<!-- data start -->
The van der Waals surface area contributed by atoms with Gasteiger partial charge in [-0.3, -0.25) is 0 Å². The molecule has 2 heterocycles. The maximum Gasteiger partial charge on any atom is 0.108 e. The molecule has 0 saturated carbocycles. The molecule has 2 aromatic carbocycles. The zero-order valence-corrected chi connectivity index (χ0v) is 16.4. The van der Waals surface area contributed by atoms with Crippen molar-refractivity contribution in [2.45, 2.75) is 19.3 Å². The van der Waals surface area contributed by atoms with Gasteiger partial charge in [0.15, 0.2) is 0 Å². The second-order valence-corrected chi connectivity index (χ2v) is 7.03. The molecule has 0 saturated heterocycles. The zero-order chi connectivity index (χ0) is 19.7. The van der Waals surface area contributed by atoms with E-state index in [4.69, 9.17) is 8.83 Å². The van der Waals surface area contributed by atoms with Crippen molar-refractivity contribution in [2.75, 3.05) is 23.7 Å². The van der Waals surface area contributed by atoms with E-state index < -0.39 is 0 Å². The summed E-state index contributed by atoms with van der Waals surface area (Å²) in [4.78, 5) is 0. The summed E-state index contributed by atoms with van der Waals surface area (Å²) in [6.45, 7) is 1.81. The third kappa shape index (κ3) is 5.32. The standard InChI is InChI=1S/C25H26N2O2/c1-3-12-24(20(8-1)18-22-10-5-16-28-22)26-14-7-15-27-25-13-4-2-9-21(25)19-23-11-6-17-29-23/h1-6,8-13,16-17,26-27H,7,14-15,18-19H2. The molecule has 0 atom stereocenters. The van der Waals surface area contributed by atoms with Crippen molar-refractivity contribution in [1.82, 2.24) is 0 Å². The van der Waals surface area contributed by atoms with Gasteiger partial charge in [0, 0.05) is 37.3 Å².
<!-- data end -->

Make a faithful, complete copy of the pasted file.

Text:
The van der Waals surface area contributed by atoms with Gasteiger partial charge in [-0.3, -0.25) is 0 Å². The molecule has 2 heterocycles. The maximum Gasteiger partial charge on any atom is 0.108 e. The molecule has 0 saturated carbocycles. The molecule has 2 aromatic carbocycles. The zero-order valence-corrected chi connectivity index (χ0v) is 16.4. The van der Waals surface area contributed by atoms with Crippen molar-refractivity contribution in [2.45, 2.75) is 19.3 Å². The van der Waals surface area contributed by atoms with Gasteiger partial charge in [0.15, 0.2) is 0 Å². The second-order valence-corrected chi connectivity index (χ2v) is 7.03. The molecule has 0 saturated heterocycles. The zero-order chi connectivity index (χ0) is 19.7. The van der Waals surface area contributed by atoms with E-state index in [4.69, 9.17) is 8.83 Å². The van der Waals surface area contributed by atoms with Crippen molar-refractivity contribution in [2.75, 3.05) is 23.7 Å². The van der Waals surface area contributed by atoms with E-state index < -0.39 is 0 Å². The summed E-state index contributed by atoms with van der Waals surface area (Å²) in [4.78, 5) is 0. The summed E-state index contributed by atoms with van der Waals surface area (Å²) in [6.45, 7) is 1.81. The third kappa shape index (κ3) is 5.32. The standard InChI is InChI=1S/C25H26N2O2/c1-3-12-24(20(8-1)18-22-10-5-16-28-22)26-14-7-15-27-25-13-4-2-9-21(25)19-23-11-6-17-29-23/h1-6,8-13,16-17,26-27H,7,14-15,18-19H2. The molecule has 0 atom stereocenters. The van der Waals surface area contributed by atoms with Crippen molar-refractivity contribution in [1.82, 2.24) is 0 Å². The van der Waals surface area contributed by atoms with Gasteiger partial charge in [0, 0.05) is 37.3 Å².